There is no easy way to say this. It will hurt you. You will need to show that you have changed your ways and provide evidence to support it. There are some positions that cannot hold due to your offenses but I would not let that stop from applying. In some instances, a mentor can open doors and provide you an opportunity to explain yourself and your past. Good luck.
    Answer Applies to: Pennsylvania
    Replied: 6/29/2011
    Beaulier Law Office
    Beaulier Law Office | Maury Beaulier
    Most jobs will require a background check and employers may legally consider any offense that has an impact on the job.
    Answer Applies to: Minnesota
    Replied: 6/29/2011
    Law Office of Richard Williams
    Law Office of Richard Williams | Richard Williams
    I would assume that the assault charge was a misdemeanor charge. The fact that you have been arrested and convicted of an assault (misdemeanor) and a DUI should not preclude you from getting a job working with the State but you will likely have to explain it at your first interview.
    Answer Applies to: Alabama
    Replied: 6/29/2011
    Pontrello Law
    Pontrello Law | William Pontrello
    Yes now days with computers tracking everyone you will have to work hard to overcome that record for any job.
    Answer Applies to: Florida
    Replied: 6/29/2011
    Law Office of Jeff Yeh
    Law Office of Jeff Yeh | Jeff Yeh
    Yes they will. That is why you should hire a lawyer to petition the court to expunge your prior convictions. However, you must wait at least until 2012 when you are no longer on probation.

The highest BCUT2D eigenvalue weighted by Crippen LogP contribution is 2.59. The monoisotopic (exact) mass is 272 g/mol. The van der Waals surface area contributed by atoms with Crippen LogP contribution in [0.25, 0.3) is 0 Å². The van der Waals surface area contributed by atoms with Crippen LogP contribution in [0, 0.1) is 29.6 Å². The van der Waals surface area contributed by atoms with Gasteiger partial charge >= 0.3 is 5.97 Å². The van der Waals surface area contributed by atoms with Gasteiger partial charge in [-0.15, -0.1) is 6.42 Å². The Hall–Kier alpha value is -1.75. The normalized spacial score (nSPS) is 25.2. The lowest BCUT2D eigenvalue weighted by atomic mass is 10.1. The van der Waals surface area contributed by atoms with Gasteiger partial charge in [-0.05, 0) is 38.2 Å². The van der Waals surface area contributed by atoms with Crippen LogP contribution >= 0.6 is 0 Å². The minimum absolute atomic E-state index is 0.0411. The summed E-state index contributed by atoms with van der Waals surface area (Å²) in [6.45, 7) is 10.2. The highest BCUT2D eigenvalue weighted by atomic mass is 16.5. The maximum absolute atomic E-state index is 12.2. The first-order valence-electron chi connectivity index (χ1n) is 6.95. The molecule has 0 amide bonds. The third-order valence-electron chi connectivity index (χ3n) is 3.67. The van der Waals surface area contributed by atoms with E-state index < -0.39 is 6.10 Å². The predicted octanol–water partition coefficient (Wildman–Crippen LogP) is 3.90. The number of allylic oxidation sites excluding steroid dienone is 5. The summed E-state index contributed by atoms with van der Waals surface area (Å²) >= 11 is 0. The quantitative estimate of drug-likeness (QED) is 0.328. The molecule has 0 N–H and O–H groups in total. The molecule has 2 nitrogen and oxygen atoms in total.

Answer Applies to: California
    Replied: 6/29/2011
    Law Office of Tracey S. Sang
    Law Office of Tracey S. Sang | Tracey Sang
    The first step is to get the convictions expunged. An expungement will be granted if you have successfully completed probation. You are probably still on probation for the DUI - you can ask to terminate early but it's not often granted without a compelling reason. If the convictions still show up on background checks for the jobs you want, the next step is to get the records sealed. However, a thorough background check will still reveal that some conviction existed, even though it's sealed. Not all background checks reveal convictions once they are expunged, but for the jobs you have mentioned they may always show up. Then all you can do is come clean with the prospective employer and cross your fingers. Feel free to call if you'd like to discuss it further. Good luck.
    Answer Applies to: California
    Replied: 6/29/2011
    Michael Breczinski
    Michael Breczinski | Michael Breczinski
    I would check with the State to see if it would prevent you from being hired. You could call and just ask. You don't have to identify yourself.
    Answer Applies to: Michigan
    Replied: 6/29/2011
    The Law Firm of David Jolly
    The Law Firm of David Jolly | David Jolly
    It is impossible to tell how your future will be impacted by your past. Generally most professions when looking at your criminal history are looking for serious offenses that may impact their business (ie. Thefts, felonies) or simply to gauge your honesty. It is best to be truthful and explain the circumstances that led to the event. Discuss this with an attorney first.
    Answer Applies to: Washington
    Replied: 6/29/2011
    Law Office of Thomas A. Medford, Jr., PC
    Law Office of Thomas A. Medford, Jr., PC | Thomas A. Medford, Jr.
    Your past criminal and driving record could have an effect on your ability to get a job with the state. You should counsel an attorney who can advise you about the possibility of having you prior record sealed.
    Answer Applies to: District of Columbia
    Replied: 6/29/2011
    Austin Legal Services, PLC
    Austin Legal Services, PLC | Jared Austin
    The most recent offense will hurt you the most. I don't know their hiring policy, but I can't imagine that the probation department would want a PO who got a DUI as recently as two years ago. But I could be wrong. The more time and distance you can get between you and your criminal past the better it is for you and your future employment. Make sure you don't get into anymore trouble. Ask the state office or the probation department as to how they would handle hiring someone with your record. Stress the positives to them. Good luck.
    Answer Applies to: Michigan
    Replied: 6/29/2011